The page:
Friday, April 1, 2011
Washington, A and N, 2011
338 pages Fiction
Bullet Work by Steve O’Brien follows the lives of the people who work behind the scenes (on the backside) of a race track outside of Washington DC. Dan, who is probably the alter-ego of the author, is a race horse owner and lawyer. He is the filter through which the backside is revealed to the reader. He is also the protagonist and an innocent victim of the violence that ensues from a shakedown that is occurring at the race track.
Dan’s new horse, Aly Dancer, is becoming what any horse owner usually only dreams about—a real winner. Her trainer Jake, groomer Beth, and jockey Kyle do everything they can to prepare Aly Dancer for the big race, but they are distracted by the danger that is unfolding on the backside, including the death of several horses. Dan figures out who is shaking down the owners and trainers and nearly pays for his discoveries with his life.
A peripheral character, AJ, is really the most interesting. A young adult, AJ is autistic and the underdog among the groomers. He lives for horses and has a bond with them that makes him misunderstood by the other grooms and trainers. Dan realizes that he is a “horse whisperer” and becomes his protector and friend.
Readers unfamiliar with horse racing and the way race tracks run are in for an education. Much of the first one hundred pages of the book are spent with descriptions of claiming races, purses, farriers, vets, and on and on. Little bits of plot are disclosed and characters are introduced in the midst of these instructive sequences. Frankly, I lost track of who was who when I got hung up in one of these diversions. When the plot really took off about page 150, I read breathlessly to the end. The race sequences are particularly well written, the villains are true to form, and the shady dealings are plausible.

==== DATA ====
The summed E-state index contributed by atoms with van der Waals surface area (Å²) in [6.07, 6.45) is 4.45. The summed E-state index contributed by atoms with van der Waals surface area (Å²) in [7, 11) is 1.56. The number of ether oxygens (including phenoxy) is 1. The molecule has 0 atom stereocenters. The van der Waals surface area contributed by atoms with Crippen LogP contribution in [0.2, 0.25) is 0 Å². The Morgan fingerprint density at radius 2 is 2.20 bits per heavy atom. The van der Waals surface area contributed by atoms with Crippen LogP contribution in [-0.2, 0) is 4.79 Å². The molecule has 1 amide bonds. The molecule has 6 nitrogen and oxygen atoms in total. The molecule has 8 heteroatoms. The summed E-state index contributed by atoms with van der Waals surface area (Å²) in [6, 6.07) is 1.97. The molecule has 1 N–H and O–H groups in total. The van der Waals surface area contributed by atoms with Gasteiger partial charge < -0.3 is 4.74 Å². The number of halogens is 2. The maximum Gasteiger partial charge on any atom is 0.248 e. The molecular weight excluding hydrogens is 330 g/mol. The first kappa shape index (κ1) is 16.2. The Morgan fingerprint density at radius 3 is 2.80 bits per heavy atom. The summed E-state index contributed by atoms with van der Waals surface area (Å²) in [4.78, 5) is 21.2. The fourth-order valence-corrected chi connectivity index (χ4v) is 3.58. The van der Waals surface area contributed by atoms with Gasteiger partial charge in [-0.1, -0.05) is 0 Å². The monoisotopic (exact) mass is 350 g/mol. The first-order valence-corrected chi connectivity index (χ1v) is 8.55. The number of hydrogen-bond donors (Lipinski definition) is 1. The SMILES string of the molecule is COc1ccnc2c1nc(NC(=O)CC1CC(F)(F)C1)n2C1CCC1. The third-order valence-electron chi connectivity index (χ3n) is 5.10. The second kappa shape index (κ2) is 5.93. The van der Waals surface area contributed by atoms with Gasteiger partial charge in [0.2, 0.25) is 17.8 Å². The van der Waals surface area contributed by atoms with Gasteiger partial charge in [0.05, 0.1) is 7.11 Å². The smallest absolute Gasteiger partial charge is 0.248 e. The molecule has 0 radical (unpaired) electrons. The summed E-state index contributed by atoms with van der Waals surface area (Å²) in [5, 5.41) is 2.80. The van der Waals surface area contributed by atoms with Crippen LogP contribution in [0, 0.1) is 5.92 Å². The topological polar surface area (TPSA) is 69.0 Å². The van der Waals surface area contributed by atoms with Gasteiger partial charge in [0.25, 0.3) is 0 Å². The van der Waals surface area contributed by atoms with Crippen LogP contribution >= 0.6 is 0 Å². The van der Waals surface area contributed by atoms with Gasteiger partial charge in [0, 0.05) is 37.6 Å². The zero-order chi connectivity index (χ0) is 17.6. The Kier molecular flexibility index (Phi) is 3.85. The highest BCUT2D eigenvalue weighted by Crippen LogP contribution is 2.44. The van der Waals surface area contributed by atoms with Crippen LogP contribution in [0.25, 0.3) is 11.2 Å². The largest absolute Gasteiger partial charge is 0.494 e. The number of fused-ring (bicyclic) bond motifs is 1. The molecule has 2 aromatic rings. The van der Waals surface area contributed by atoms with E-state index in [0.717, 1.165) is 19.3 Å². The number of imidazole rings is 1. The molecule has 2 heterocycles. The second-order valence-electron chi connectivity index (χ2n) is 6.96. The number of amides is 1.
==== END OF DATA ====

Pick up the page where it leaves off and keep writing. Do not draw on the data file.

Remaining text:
I wish that O’Brien had developed the characters more deeply. I understand that this is not his long-suit, but I had real trouble envisioning them, particularly Dan, the main character. I had no idea who he was, other than someone who loved horses and horse racing. Frankly, I couldn’t help comparing this book with Lord of Misrule, which I read and blogged about in December. Really, I shouldn’t have compared it, because Lord of Misrule won the National Book Award. And, because I had read Jaimy Gordon’s book, I understood the backside a little bit better than if I had been a rank novice. I do have to say that Gordon breathed life into the same type of characters that O’Brien was introducing, including the horses; characters that lay flat on O’Brien’s pages.
I received this book from The Cadence Group as an advance review copy.
There are not many reviews of Bullet Work available for comparison since the book is just being released. Here is the publisher’s site: http://www.aandnpublishing.com/
A blog review by the blogger Rex Robot (You gotta love that logo):